To view links or images in signatures your post count must be 10 or greater. You currently have 0 signatures.
FerFAL is offline   Reply With Quote
Old 05-18-2013, 09:54   #35
Stupid
Senior Member
 
Join Date: Oct 2005
Posts: 1,791
Quote:
Originally Posted by FerFAL View Post
Oh, I'm not saying fleeing USA is a good idea by any means, at least not right now. In fact, its one of the best places to be in, in my opinion.
Having said that, we're not in the same boat regarding "if USA falls there's no place left to go to" approach.
I've came across that line of thought many times, but its one that doesnt accept the fact that always, when a country or empire or even region has fallen from grace there's always another region that is better off. Not wanting to leave becuase of patriotism, that I understand. But if there's a large scale disaster ( civil war, large scale terrorist attack, nuke, meteor impoact, Hilary 2016) not wanting to leave becuase it cant possibly be better offelsewhere, that's denial to me.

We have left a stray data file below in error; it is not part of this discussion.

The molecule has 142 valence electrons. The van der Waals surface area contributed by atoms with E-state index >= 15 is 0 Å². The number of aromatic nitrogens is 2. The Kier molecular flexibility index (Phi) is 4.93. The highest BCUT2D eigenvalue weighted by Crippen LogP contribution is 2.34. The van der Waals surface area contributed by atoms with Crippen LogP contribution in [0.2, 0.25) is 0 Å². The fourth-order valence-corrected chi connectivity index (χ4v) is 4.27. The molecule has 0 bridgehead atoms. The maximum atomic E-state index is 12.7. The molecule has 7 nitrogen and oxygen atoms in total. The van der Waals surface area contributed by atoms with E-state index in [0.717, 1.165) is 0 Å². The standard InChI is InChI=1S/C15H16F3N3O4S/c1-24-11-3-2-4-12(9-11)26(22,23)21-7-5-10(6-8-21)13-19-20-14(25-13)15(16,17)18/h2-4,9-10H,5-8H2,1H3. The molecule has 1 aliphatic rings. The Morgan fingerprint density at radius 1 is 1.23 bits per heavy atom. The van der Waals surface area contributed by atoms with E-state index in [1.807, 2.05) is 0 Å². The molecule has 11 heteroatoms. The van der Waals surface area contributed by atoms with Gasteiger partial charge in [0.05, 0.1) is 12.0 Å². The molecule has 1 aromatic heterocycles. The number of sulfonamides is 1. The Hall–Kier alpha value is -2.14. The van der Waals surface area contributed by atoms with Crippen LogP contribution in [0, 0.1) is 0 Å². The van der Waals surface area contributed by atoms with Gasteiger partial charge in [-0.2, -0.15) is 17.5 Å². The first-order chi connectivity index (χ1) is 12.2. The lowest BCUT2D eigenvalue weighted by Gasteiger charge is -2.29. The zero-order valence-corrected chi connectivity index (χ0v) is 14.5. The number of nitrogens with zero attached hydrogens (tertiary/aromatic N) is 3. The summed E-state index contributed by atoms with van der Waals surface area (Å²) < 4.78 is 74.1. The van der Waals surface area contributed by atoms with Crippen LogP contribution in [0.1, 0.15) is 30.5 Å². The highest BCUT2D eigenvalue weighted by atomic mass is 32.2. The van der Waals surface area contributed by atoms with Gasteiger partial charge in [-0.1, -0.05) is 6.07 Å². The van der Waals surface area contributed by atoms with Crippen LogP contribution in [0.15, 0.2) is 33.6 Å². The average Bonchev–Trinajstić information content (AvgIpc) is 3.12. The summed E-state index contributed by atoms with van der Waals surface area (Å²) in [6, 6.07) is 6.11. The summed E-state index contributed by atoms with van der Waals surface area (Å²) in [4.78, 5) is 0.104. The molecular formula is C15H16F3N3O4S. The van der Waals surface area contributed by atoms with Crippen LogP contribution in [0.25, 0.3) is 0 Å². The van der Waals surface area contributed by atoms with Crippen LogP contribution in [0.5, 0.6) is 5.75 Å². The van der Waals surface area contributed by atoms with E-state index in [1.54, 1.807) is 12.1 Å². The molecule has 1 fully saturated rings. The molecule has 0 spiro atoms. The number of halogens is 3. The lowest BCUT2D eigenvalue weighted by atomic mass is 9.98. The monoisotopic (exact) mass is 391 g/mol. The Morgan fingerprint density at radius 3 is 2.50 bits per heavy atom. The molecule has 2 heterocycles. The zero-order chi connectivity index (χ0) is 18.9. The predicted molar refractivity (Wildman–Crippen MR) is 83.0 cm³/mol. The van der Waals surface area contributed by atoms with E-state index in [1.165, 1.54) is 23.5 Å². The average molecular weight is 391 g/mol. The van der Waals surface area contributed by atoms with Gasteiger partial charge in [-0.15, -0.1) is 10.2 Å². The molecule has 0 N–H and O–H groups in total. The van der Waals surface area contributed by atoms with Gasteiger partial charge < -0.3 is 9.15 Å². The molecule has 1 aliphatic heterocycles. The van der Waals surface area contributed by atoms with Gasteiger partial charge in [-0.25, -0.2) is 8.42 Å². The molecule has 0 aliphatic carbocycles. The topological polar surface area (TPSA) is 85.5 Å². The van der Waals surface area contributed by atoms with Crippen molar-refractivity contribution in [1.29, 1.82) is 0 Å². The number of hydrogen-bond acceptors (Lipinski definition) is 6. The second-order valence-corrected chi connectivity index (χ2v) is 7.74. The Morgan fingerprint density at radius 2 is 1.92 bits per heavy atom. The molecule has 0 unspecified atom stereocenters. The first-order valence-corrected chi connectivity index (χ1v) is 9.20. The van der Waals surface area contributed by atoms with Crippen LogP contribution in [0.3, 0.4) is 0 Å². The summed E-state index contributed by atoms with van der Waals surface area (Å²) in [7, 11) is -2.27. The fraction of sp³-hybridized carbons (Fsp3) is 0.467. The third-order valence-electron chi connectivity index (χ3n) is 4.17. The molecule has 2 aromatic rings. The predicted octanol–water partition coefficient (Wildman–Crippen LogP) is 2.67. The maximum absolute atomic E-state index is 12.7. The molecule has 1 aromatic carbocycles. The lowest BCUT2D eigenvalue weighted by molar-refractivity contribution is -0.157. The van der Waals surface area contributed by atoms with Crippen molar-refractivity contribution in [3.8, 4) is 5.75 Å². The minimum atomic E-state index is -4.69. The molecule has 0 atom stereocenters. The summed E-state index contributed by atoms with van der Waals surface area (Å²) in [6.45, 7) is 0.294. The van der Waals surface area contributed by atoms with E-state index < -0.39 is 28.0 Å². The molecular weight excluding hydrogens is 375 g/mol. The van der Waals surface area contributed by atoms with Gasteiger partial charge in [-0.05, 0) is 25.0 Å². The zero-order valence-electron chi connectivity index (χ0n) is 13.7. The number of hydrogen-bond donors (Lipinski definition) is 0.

Again, I'd life in USA myslef right now if I could, but at the same time I know fully well that its important to have BO plans, both locally and out of the country if possible in case it ever comes to that.
FerFAL
I second to that. The whole mentality of "If US is in turmoil, the rest of the world would be worse" is very narrow sighted. Empires rise and fail. Even in the height of WWI and WWII, there are plenty places in the world as if there were nothing going on. US is just a tiny portion of the world, important and crucial but not the only paradise.